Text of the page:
It's in the Bag, Gluten Free & The WoW Diet

Wednesday, February 24, 2010

Fruit Basket

No, this is not about the party game where everyone is assigned to be a different fruit and some poor soul is trapped in the middle of the circle. A blog a few down from mine is discussing that. This post is literally about fruit...and a few veggies. I have spent an entire lifetime grocery shopping with The Bag Lady-- Riding in the cart, riding ON the cart, tipping over the cart, distractedly ramming The Bag Lady with the cart (this is always met with choice words and my "driving privileges" being revoked.) I never realized the great wealth of knowledge I gathered on these trips. I grew oblivious to the stares of our fellow shoppers. You see, The Bag Lady is an expert produce picker. Many times a lost and wobegotten soul has plucked up the courage and asked her advice on the perfect melon, pear, or rutabaga. Just as each fruit has it's own flavor, shape, and identity, the method of selecting a ripe specimen varies from fruit to fruit. Allow me to share The Bag Lady's knowledge--no cart collision required.


First off, we need to get over the idea that all melons can be thumped. The only melons you should be thumping are watermelons. They're still kind of touchy, but the ones with a slight indentation where the stem connects are usually sweeter.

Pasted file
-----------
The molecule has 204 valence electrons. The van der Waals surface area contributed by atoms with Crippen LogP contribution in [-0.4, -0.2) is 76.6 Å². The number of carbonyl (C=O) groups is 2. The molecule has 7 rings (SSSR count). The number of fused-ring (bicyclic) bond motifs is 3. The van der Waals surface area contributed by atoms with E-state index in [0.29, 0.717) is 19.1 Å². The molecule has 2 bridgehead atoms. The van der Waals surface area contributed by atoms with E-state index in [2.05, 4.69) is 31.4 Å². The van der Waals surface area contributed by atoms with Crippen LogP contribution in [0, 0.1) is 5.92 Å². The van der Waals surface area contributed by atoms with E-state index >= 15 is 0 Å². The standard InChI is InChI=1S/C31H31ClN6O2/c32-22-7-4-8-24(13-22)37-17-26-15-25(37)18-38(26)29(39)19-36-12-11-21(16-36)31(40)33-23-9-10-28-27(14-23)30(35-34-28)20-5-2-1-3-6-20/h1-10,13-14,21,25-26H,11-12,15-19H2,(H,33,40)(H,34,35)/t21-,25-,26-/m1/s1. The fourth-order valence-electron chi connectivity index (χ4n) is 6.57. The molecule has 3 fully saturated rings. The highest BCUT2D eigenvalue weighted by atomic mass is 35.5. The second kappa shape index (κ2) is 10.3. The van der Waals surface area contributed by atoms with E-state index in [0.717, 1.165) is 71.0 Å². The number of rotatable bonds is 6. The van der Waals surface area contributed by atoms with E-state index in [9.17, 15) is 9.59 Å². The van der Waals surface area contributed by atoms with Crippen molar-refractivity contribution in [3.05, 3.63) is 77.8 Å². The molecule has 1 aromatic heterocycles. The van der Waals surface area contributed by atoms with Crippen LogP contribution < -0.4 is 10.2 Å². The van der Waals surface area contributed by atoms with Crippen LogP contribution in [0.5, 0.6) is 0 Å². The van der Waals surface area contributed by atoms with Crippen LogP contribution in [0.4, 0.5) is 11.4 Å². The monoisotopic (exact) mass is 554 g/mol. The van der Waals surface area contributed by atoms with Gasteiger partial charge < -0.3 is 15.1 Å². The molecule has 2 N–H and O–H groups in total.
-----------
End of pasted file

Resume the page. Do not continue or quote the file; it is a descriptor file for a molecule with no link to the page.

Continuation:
Cantaloupe-Smell where the stem connects to the melon. It should be sweet and cantaloupy.

Honey Dew-You'll get stared at with this one, but it works. Shake the honey dew next to your ear (don't hit yourself in the head), you should hear the seeds rattle. This works for crenshaw melons as well.

Grapefruits, lemons, oranges, tangerines-Look for fruits with a thin, soft skin. If it's thin and hard, it's old.

Nothing is quite as lovely as a perfectly ripe pear. Lots of people complain that they don't like pears because they are mushy. Guess what, mushy pears are overripe. A ripe pear should be firm, yet giving and juicy, NOT woody. To pick a pear, hold it upright and gently press the flesh closest to the stem.
Like so:

If it gives slightly it is at the peak of ripeness.


Cucumbers should not be mushy. That's just gross. Gently squeeze the ends of the cuke, it should be firm. Cucumbers age from the ends to the center. If your tips are mushy it's only a matter of time before your core spoils.

Don't sniff the leaves of the cilantro! Instead, smell the cut ends. It should be strong and pungent.


If you go to the Dole plantation in Hawaii, they will tell you that you don't need to worry about selecting a ripe pineapple. All Dole pineapples are fresh and ripe on the shelf. However, should you have to buy a different brand of pineapple, smell the bottom. It ought to be sweet and pineapply. If it has even the slightest scent of mold or fermentation--drop it like it's hot. Well, unless you're planning on making pineapple liqueur. If your pineapple has uniform eyes, it indicates that it's had sufficient and even watering. Pulling out a leaf is a wives tale.

Happy shopping!

Oh and rutabagas should be firm. Just FYI. ;)


  1. Number one tip - probably too obvious for posting but maybe news to some - buy in season and from as local of a source as possible for freshest, ripest produce.

  2. Indeed. Not only is it fresher, riper, and tastier, it's cheaper too. As always, thanks for following!